Are you afraid? Maybe not for yourself, but with so much uncertainty in the world today — even about what is real and not real — how can we keep our families safe without terrifying them? With the specter of Covid-19 — the dreaded Coronavirus — said to be all around us, as much harm, potentially, could come from panic in the face of fear than from the ravishes of the disease itself.

The best medical advice I have been able to muster at this point is to do what you do with the flu. Eat and sleep well, wash your hands, avoid crowds and stay closer to home. Whatever anxieties we might face, we will be much better off getting through them if we actually stick together. Maybe we will be eating fewer fast foods and cooking more meals at home. Instead of heading out to the malls or other spots for entertainment and socializing, home might just be the place to be.

We all live complicated lives, so forgive me if I may seem to be generalizing, but now may be a good time to get back to basics like a meal around one table, more evenings at home with a board game or conversation, and some family prayer. Instead of programmed network TV, use the screen for your own content-controlled videos. And thank God for the blessings we have that some communities may not experience, especially those who suffer from great material and spiritual poverty.

A young friend of mine, who has done mission work in some of the poorer areas of our country, just texted me this:

“Good morning Bishop. I hope that you are doing well. I just got back from the Native American mission in Nebraska. It was extremely impactful. The poverty there is unlike I have ever seen in the United States. The community on the reservation was in great despair after numerous suicides happened a couple weeks before and attempts were made during our visit. But we were able to bring light love and the hope of Christ to the people and communities. I look forward to discussing things further with you with regard to establishing a missions program across the Diocese of Albany. It’s something that continues to remain deeply in my heart. I prayed about this and feel God calling me to it as ministry and I feel we could collectively work to really establish a way for people in our Diocese to live out their faith and discipleship by embracing their own poverty and encountering Jesus in the poor through missions that are community-wide, in state, in the U.S., and abroad. I have the connections and the experience as well as the drive to make this happen. I have recently stepped down from teaching and want to commit my life to this and serving the poor I’ll bring others closer to Christ.”

This is not just a sidebar. Receiving this text this morning certainly put things in perspective for me. In fact, it inspired this writing. No matter how difficult our own circumstances may seem, there are always others who are so much more challenged. When God allows us to experience trials, it may be that he wants us to open our hearts a little to embrace the poverty of those who have much less. It could also be — and this may be tough to admit — that we ourselves are so much the poorer than we realize, for all the false securities we think we have. What we perceive as our wealth and security might actually be our own poverty. For they are so easily eaten away, even by a microscopic speck of protein.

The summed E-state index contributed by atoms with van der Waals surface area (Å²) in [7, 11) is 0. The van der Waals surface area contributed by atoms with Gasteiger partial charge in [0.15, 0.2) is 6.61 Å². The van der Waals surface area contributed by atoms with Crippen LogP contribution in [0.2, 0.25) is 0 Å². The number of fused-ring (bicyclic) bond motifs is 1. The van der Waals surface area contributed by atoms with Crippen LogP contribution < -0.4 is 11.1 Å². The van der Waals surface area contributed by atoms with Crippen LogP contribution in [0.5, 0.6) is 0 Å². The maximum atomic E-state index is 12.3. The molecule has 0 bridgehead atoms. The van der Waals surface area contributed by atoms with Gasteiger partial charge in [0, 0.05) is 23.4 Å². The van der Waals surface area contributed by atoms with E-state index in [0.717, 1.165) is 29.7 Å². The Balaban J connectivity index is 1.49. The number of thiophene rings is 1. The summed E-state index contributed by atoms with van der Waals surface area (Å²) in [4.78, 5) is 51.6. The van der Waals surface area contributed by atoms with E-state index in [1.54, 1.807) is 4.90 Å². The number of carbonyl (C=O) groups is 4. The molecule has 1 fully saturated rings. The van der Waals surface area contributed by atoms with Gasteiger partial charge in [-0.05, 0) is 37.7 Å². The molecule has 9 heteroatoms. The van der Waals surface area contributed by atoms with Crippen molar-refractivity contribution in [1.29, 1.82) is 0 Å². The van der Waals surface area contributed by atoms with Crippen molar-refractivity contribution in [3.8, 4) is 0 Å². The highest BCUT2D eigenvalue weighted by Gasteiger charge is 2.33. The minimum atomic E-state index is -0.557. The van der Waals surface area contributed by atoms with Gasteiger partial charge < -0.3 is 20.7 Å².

All of the things we depend on and expect every day are not where so much of the world lives. Clean water. Wi-Fi. The Internet. Not to mention cars and other transportation. Insurance. Heat and AC. Peace and quiet. A safe environment without bullets flying.

Even in our own Diocese, there are families with children who live without many of these certainties. Then there are others who, even with some degree of material security, suffer in the painful, repressed silence of domestic violence, human trafficking, physical, emotional and sexual abuse, and the ravages of addiction in its many guises.

This certainly puts things into perspective when we consider that these are our neighbors, closer to us than we may realize. Those who live in the margins of our lives, like a leaf in a window, or something you thought you saw. But they are here with us. They are real. And they may be among our families, even in our own homes. We may not know their suffering until the day they act out from their pain, only to be found limp in a closet or lying on a street corner one late night. Every day we read of some such incident in the morning papers. At once we will recognize the name — but, alas, not a person we really knew, or pretended we knew.

Please forgive me, but we have all seen this — or feared it, or worried over it. We have all had that uneasy, sixth sense about some marginal person in our circle, like a lonely bird on a roof, who maybe seems a little off, a shade removed, there but not quite there. Now, in this time of uncertainty, when all of us may be feeling a little unhinged, would be a good time to extend that hand of comforting assurance that there is a companion here to walk the walk together with.

The kindest thing we can do for our friends, neighbors and families now is to love them through the pain and the uncertainty.

“Corona,” however ironically, means “crown.” By all means, we should wash our hands and keep a distance when we cough or sneeze, and maybe bump elbows until spring instead of shaking hands. But now, more than ever, we need to stay close to one another, crowning one another with care and affection, and not allowing the predicted “new social distancing” to separate us from our families, friends and neighbors. They need us, more than ever, just to love them through.

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